Lavender essential oil, on the other hand, offers the fresh aroma of Lavender plus a great deal of healing properties that may help with symptoms such as coughs, insomnia, hyperactivity, arthritis, muscle aches, rheumatism, acne, sunburn, wounds, insect bites, burns and irritability.

Synthetic fragrances do not add anything beneficial at all to the product, and are not derived naturally. Essential oils, however, smell amazing and add great skin health-boosting benefits, while coming from great natural sources.

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Honey

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Honey is great for your skin. When added to soaps, it’s not noticeable when you are using it in the shower or washing your hands in the sink – it’s not sticky at all and leaves no discernible trace. Honey is packed with antioxidants, which are known to help fight signs of ageing, pollution, and unhealthy lifestyle habits from showing on your skin. It helps skin glow through its excellent moisturizing properties. Honey is also great for those with problem skin – it’s antibacterial which helps with acne prevention and treatment, and it helps open up the pores in order to clean and unclog.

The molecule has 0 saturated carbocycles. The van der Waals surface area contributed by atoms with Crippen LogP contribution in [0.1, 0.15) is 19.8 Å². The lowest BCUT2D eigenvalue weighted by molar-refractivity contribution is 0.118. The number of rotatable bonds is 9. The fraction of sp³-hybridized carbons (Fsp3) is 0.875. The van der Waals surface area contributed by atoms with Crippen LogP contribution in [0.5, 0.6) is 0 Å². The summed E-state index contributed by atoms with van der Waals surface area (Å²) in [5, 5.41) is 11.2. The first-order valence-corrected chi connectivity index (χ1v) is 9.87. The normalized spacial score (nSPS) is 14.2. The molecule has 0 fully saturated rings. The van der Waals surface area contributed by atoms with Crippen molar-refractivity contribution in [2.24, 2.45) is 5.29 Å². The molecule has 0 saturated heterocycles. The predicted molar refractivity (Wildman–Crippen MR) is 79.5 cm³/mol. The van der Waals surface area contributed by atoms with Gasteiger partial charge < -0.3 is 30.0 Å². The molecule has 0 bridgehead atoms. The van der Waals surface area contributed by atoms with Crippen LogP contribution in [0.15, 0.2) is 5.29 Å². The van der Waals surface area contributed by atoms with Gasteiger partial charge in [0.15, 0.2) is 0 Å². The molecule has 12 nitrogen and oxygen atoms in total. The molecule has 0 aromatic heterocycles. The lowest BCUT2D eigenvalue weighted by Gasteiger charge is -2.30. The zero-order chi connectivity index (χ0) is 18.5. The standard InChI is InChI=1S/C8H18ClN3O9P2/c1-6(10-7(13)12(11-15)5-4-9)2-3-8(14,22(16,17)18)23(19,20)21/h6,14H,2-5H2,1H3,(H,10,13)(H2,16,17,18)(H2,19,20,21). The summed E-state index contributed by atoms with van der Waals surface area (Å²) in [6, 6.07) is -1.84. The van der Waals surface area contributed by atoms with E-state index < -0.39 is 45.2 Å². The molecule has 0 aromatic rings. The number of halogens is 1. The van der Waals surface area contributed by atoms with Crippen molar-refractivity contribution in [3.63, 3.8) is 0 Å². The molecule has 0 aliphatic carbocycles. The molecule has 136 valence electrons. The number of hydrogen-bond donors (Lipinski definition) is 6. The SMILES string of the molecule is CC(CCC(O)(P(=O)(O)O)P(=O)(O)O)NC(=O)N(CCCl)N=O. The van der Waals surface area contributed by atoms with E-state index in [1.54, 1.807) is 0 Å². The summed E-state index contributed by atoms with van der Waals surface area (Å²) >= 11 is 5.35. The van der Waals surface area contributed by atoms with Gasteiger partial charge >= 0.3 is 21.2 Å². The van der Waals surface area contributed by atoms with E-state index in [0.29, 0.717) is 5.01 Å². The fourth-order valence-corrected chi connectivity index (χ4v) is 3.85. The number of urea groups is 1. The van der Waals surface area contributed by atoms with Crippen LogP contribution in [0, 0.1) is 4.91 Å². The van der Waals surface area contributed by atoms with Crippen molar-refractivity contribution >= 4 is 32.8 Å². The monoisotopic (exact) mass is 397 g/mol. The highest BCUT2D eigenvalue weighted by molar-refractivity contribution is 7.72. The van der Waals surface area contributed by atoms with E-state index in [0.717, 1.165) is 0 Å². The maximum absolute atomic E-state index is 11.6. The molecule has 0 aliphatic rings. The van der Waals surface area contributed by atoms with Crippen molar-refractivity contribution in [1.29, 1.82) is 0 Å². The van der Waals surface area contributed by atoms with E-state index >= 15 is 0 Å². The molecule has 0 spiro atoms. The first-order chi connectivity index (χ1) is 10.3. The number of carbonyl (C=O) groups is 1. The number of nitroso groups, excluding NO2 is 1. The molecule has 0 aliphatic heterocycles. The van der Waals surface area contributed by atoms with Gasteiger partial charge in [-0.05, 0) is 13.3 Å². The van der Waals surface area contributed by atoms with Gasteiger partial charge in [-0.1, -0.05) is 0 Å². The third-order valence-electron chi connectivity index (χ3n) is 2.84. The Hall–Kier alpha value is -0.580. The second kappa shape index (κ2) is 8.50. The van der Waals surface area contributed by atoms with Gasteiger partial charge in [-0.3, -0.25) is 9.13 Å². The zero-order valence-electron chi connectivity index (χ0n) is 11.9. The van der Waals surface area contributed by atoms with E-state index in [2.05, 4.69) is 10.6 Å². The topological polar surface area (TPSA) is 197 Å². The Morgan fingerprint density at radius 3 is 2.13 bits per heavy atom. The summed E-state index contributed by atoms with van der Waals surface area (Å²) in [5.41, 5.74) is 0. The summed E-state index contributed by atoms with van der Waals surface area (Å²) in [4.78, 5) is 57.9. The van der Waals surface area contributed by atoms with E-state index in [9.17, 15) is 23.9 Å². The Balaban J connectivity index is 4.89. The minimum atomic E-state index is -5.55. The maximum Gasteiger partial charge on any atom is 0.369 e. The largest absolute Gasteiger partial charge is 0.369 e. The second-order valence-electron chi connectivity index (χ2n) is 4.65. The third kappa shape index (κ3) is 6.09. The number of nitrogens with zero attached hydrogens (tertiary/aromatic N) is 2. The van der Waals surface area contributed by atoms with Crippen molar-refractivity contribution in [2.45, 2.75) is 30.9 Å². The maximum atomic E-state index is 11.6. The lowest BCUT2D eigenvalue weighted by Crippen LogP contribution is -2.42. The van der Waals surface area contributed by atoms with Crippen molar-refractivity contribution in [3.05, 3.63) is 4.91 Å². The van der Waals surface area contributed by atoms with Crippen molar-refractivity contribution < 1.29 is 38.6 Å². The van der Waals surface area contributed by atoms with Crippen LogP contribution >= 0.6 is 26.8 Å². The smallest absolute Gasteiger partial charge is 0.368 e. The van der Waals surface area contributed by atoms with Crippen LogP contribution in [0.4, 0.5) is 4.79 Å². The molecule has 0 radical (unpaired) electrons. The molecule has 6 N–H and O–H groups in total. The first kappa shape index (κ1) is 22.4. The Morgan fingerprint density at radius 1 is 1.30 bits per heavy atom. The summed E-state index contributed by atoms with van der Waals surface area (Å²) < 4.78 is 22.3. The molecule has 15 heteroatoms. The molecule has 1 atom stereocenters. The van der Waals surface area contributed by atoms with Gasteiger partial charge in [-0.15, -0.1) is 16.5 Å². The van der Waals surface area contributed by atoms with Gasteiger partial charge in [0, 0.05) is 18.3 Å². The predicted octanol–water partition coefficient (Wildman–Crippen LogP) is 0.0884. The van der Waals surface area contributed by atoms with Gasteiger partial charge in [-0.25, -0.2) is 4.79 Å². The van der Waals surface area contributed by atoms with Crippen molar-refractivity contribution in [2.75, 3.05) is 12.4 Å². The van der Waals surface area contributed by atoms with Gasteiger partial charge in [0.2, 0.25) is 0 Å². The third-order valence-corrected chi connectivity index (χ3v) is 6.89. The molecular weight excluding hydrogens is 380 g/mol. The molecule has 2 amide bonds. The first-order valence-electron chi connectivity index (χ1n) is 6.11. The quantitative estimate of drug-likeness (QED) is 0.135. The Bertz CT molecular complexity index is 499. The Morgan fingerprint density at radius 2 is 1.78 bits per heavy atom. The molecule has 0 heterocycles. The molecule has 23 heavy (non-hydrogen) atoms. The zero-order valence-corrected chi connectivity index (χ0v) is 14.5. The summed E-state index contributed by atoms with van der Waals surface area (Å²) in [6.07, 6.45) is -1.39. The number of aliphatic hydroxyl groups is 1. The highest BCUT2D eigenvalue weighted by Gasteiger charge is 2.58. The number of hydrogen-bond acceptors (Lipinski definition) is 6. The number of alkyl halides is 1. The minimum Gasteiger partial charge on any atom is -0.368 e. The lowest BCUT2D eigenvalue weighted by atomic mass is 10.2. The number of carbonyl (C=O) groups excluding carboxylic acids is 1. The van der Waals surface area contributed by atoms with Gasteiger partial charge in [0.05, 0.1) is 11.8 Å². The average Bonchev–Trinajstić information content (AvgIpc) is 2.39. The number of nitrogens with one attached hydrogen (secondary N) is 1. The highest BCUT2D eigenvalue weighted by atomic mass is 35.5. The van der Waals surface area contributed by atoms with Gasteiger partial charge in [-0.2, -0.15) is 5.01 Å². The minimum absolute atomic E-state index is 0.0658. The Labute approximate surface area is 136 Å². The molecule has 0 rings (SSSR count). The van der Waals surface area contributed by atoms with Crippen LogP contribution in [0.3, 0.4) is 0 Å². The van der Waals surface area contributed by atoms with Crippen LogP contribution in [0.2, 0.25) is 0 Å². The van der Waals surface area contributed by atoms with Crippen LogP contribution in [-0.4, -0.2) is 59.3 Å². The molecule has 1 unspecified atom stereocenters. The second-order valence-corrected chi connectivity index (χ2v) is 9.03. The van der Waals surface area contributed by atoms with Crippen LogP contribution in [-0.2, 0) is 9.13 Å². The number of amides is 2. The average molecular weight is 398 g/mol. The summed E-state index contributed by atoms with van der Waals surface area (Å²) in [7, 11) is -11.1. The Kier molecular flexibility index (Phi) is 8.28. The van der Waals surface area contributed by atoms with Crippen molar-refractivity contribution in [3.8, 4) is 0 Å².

More Info: Honey

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Avocado Oil

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Avocado oil is an amazing skincare ingredient, not well-enough known for its benefits. It contains high levels of proteins, omega-3 fatty acids, lecithin, and potassium which are all excellent for the skin. Sterolin has shown to help keep fight and prevent age spots as well as softening the skin, and it is full of antioxidants like vitamins A, D, and E, which helps heal and combat ageing.